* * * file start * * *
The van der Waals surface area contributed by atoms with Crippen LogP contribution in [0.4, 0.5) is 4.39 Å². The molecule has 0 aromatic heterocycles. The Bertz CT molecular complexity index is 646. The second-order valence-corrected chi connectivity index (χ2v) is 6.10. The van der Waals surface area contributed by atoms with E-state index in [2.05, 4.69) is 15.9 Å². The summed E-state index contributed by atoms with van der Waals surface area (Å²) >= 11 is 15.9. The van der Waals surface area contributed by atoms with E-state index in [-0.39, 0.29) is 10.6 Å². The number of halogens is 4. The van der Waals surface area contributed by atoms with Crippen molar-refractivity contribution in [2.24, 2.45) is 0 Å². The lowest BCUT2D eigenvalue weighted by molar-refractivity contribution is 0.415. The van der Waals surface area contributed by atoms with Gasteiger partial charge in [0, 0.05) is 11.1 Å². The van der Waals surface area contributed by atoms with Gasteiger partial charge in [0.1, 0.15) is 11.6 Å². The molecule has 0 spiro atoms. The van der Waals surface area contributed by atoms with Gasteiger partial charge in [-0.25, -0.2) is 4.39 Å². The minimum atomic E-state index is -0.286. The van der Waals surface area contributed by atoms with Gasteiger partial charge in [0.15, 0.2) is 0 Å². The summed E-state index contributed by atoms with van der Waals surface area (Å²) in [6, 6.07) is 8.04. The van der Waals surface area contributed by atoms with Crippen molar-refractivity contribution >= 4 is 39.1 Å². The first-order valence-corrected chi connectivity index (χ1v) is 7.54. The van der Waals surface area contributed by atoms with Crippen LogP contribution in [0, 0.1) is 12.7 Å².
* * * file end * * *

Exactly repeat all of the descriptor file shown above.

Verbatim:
The van der Waals surface area contributed by atoms with Crippen LogP contribution in [0.4, 0.5) is 4.39 Å². The molecule has 0 aromatic heterocycles. The Bertz CT molecular complexity index is 646. The second-order valence-corrected chi connectivity index (χ2v) is 6.10. The van der Waals surface area contributed by atoms with E-state index in [2.05, 4.69) is 15.9 Å². The summed E-state index contributed by atoms with van der Waals surface area (Å²) >= 11 is 15.9. The van der Waals surface area contributed by atoms with E-state index in [-0.39, 0.29) is 10.6 Å². The number of halogens is 4. The van der Waals surface area contributed by atoms with Crippen molar-refractivity contribution in [2.24, 2.45) is 0 Å². The lowest BCUT2D eigenvalue weighted by molar-refractivity contribution is 0.415. The van der Waals surface area contributed by atoms with Gasteiger partial charge in [0, 0.05) is 11.1 Å². The van der Waals surface area contributed by atoms with Gasteiger partial charge in [0.1, 0.15) is 11.6 Å². The molecule has 0 spiro atoms. The van der Waals surface area contributed by atoms with Gasteiger partial charge in [-0.25, -0.2) is 4.39 Å². The minimum atomic E-state index is -0.286. The van der Waals surface area contributed by atoms with Gasteiger partial charge in [0.15, 0.2) is 0 Å². The summed E-state index contributed by atoms with van der Waals surface area (Å²) in [6, 6.07) is 8.04. The van der Waals surface area contributed by atoms with Crippen molar-refractivity contribution >= 4 is 39.1 Å². The first-order valence-corrected chi connectivity index (χ1v) is 7.54. The van der Waals surface area contributed by atoms with Crippen LogP contribution in [0, 0.1) is 12.7 Å².